Derg Castle, sometimes also called Castlederg Castle, lies on the north bank of the river Derg, next to the village of Castlederg, in County Tyrone, in Northern Ireland.
A castle is first mentioned at Castlederg in 1497. It was probably in the style of a square Irish tower house and was strategically positioned to command a ford on the River Derg. The castle changed hands several times in the late 15th and early 16th centuries during the contests between the O'Neills and O'Donnells for control over this area.
In 1610 under the scheme for the Plantation of Ulster, this area was granted to Sir John Davies. The existing Derg Castle was reconstructed into a bawn with 3 open flankers. During that time Davies also built Kirlish Castle and connected them both with a straight causeway which was 7 miles long.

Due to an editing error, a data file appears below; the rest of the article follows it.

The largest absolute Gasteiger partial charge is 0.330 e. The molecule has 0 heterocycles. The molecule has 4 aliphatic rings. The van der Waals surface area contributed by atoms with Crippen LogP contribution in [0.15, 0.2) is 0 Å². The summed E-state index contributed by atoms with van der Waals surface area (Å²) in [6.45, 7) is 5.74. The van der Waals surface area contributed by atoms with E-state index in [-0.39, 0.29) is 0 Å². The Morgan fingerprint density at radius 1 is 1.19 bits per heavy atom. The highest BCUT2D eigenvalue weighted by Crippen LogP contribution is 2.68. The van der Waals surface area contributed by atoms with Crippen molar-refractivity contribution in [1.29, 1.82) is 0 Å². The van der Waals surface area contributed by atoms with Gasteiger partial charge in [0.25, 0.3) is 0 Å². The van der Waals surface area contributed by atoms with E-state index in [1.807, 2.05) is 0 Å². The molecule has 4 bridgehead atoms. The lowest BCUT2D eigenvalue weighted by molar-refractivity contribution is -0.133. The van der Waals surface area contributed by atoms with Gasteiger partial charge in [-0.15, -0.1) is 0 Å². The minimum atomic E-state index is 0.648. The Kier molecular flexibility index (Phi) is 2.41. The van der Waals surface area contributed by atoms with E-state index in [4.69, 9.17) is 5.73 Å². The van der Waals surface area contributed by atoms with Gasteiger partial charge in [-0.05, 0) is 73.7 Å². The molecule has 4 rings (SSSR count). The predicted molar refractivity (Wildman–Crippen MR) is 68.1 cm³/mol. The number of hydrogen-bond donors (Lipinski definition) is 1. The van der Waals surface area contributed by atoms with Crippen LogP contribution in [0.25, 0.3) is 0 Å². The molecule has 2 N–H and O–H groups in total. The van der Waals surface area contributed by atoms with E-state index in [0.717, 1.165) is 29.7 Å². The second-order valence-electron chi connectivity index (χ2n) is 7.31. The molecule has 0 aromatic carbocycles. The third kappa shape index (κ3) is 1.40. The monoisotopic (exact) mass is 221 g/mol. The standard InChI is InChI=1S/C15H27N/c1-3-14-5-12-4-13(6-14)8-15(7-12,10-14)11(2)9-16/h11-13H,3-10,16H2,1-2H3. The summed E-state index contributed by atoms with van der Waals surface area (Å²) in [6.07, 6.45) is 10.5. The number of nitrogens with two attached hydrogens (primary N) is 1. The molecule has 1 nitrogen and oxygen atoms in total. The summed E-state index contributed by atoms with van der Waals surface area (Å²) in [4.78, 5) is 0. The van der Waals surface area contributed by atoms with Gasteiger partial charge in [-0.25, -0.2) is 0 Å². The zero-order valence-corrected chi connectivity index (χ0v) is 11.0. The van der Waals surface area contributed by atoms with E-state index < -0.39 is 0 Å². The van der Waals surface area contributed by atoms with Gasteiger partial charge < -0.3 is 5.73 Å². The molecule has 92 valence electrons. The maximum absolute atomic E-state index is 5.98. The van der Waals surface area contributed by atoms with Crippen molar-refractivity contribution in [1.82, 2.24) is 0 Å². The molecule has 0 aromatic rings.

During the Irish rising of 1641, Derg Castle was a place of refuge for the local settler community. Apparently it was of considerable strength because a small garrison was able to withstand a siege by a much larger force, led by Sir Phelim O'Neill, before being forced to abandon the castle after running out of ammunition.
In 1689, during the Williamite War, Derg Castle was again garrisoned by the settler population, but surrendered to James II's forces on being promised that their lives would be spared. After this the castle appears not to have been used anymore and fell to ruin.
At present the tower house has disappeared. The north wall with its 2 flankers is the best preserved. The walls and flankers on the south side have largely disappeared due to erosion by the river. Of any buildings inside the bawn almost nothing survived.
Derg Castle is situated in a village park and freely accessible. A nice rural castle although there is not much architectural detail to be seen.